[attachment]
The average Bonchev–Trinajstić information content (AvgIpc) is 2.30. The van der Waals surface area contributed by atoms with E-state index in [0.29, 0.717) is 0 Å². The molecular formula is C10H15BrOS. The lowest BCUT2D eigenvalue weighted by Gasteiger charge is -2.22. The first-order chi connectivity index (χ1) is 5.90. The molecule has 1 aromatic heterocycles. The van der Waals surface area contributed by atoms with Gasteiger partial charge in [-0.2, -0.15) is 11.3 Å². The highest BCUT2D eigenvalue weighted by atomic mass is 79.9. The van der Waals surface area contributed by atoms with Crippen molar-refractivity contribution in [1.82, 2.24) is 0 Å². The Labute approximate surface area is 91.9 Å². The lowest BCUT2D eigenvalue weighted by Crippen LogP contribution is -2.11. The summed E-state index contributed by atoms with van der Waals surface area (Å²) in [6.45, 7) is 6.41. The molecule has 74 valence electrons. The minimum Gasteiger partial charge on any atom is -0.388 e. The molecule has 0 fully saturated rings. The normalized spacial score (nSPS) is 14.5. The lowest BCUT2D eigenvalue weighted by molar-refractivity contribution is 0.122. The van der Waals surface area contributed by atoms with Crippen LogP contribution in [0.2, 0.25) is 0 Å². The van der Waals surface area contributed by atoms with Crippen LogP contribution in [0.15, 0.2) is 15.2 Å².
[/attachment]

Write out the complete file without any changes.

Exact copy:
The average Bonchev–Trinajstić information content (AvgIpc) is 2.30. The van der Waals surface area contributed by atoms with E-state index in [0.29, 0.717) is 0 Å². The molecular formula is C10H15BrOS. The lowest BCUT2D eigenvalue weighted by Gasteiger charge is -2.22. The first-order chi connectivity index (χ1) is 5.90. The molecule has 1 aromatic heterocycles. The van der Waals surface area contributed by atoms with Gasteiger partial charge in [-0.2, -0.15) is 11.3 Å². The highest BCUT2D eigenvalue weighted by atomic mass is 79.9. The van der Waals surface area contributed by atoms with Crippen molar-refractivity contribution in [1.82, 2.24) is 0 Å². The Labute approximate surface area is 91.9 Å². The lowest BCUT2D eigenvalue weighted by Crippen LogP contribution is -2.11. The summed E-state index contributed by atoms with van der Waals surface area (Å²) in [6.45, 7) is 6.41. The molecule has 74 valence electrons. The minimum Gasteiger partial charge on any atom is -0.388 e. The molecule has 0 fully saturated rings. The normalized spacial score (nSPS) is 14.5. The lowest BCUT2D eigenvalue weighted by molar-refractivity contribution is 0.122. The van der Waals surface area contributed by atoms with Crippen LogP contribution in [0.2, 0.25) is 0 Å². The van der Waals surface area contributed by atoms with Crippen LogP contribution in [0.15, 0.2) is 15.2 Å².